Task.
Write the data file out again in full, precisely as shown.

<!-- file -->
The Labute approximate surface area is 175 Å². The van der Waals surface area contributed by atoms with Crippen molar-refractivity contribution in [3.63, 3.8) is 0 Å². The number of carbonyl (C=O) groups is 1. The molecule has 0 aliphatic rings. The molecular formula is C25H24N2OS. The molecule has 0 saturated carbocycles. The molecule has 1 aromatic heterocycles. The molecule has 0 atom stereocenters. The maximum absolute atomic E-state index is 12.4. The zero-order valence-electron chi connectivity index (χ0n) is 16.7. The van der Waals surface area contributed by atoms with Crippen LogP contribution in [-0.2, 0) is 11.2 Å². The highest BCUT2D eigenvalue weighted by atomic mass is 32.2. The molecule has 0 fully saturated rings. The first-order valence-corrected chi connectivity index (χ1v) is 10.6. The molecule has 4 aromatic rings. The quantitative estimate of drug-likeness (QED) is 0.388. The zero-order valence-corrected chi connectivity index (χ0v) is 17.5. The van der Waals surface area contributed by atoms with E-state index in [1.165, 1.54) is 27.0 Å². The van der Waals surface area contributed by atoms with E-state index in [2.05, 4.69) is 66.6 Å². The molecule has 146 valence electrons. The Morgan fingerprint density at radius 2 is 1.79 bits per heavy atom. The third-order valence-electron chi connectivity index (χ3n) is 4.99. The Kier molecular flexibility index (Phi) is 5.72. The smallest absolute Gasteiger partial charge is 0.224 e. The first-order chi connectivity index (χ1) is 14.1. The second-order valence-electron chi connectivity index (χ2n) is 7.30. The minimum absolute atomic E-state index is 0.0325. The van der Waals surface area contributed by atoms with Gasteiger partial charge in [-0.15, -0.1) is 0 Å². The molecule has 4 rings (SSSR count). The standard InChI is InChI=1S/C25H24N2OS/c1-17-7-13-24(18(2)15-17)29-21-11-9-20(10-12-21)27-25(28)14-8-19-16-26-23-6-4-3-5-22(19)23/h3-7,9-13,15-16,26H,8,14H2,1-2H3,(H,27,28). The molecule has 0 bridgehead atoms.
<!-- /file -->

The Labute approximate surface area is 175 Å². The van der Waals surface area contributed by atoms with Crippen molar-refractivity contribution in [3.63, 3.8) is 0 Å². The number of carbonyl (C=O) groups is 1. The molecule has 0 aliphatic rings. The molecular formula is C25H24N2OS. The molecule has 0 saturated carbocycles. The molecule has 1 aromatic heterocycles. The molecule has 0 atom stereocenters. The maximum absolute atomic E-state index is 12.4. The zero-order valence-electron chi connectivity index (χ0n) is 16.7. The van der Waals surface area contributed by atoms with Crippen LogP contribution in [-0.2, 0) is 11.2 Å². The highest BCUT2D eigenvalue weighted by atomic mass is 32.2. The molecule has 0 fully saturated rings. The first-order valence-corrected chi connectivity index (χ1v) is 10.6. The molecule has 4 aromatic rings. The quantitative estimate of drug-likeness (QED) is 0.388. The zero-order valence-corrected chi connectivity index (χ0v) is 17.5. The van der Waals surface area contributed by atoms with E-state index in [1.165, 1.54) is 27.0 Å². The van der Waals surface area contributed by atoms with E-state index in [2.05, 4.69) is 66.6 Å². The molecule has 146 valence electrons. The Morgan fingerprint density at radius 2 is 1.79 bits per heavy atom. The third-order valence-electron chi connectivity index (χ3n) is 4.99. The Kier molecular flexibility index (Phi) is 5.72. The smallest absolute Gasteiger partial charge is 0.224 e. The first-order chi connectivity index (χ1) is 14.1. The second-order valence-electron chi connectivity index (χ2n) is 7.30. The minimum absolute atomic E-state index is 0.0325. The van der Waals surface area contributed by atoms with Gasteiger partial charge in [-0.15, -0.1) is 0 Å². The molecule has 4 rings (SSSR count). The standard InChI is InChI=1S/C25H24N2OS/c1-17-7-13-24(18(2)15-17)29-21-11-9-20(10-12-21)27-25(28)14-8-19-16-26-23-6-4-3-5-22(19)23/h3-7,9-13,15-16,26H,8,14H2,1-2H3,(H,27,28). The molecule has 0 bridgehead atoms.